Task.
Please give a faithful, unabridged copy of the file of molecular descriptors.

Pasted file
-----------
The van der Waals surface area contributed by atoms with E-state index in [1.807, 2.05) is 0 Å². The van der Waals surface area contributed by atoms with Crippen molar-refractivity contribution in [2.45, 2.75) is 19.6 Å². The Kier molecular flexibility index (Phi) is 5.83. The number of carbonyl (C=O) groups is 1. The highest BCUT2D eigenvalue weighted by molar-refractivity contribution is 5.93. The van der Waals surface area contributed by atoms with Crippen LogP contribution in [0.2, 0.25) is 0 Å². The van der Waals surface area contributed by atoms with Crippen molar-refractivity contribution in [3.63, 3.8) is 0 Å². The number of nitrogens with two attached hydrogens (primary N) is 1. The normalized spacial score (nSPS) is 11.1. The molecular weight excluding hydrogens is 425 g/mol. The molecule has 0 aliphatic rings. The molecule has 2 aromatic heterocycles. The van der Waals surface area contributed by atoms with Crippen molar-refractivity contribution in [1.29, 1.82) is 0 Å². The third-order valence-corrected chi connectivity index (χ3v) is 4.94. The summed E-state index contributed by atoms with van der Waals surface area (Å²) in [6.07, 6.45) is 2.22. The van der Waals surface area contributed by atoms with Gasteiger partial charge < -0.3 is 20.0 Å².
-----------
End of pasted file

The van der Waals surface area contributed by atoms with E-state index in [1.807, 2.05) is 0 Å². The van der Waals surface area contributed by atoms with Crippen molar-refractivity contribution in [2.45, 2.75) is 19.6 Å². The Kier molecular flexibility index (Phi) is 5.83. The number of carbonyl (C=O) groups is 1. The highest BCUT2D eigenvalue weighted by molar-refractivity contribution is 5.93. The van der Waals surface area contributed by atoms with Crippen LogP contribution in [0.2, 0.25) is 0 Å². The van der Waals surface area contributed by atoms with Crippen molar-refractivity contribution in [3.63, 3.8) is 0 Å². The number of nitrogens with two attached hydrogens (primary N) is 1. The normalized spacial score (nSPS) is 11.1. The molecular weight excluding hydrogens is 425 g/mol. The molecule has 0 aliphatic rings. The molecule has 2 aromatic heterocycles. The van der Waals surface area contributed by atoms with Crippen molar-refractivity contribution in [1.29, 1.82) is 0 Å². The third-order valence-corrected chi connectivity index (χ3v) is 4.94. The summed E-state index contributed by atoms with van der Waals surface area (Å²) in [6.07, 6.45) is 2.22. The van der Waals surface area contributed by atoms with Gasteiger partial charge < -0.3 is 20.0 Å².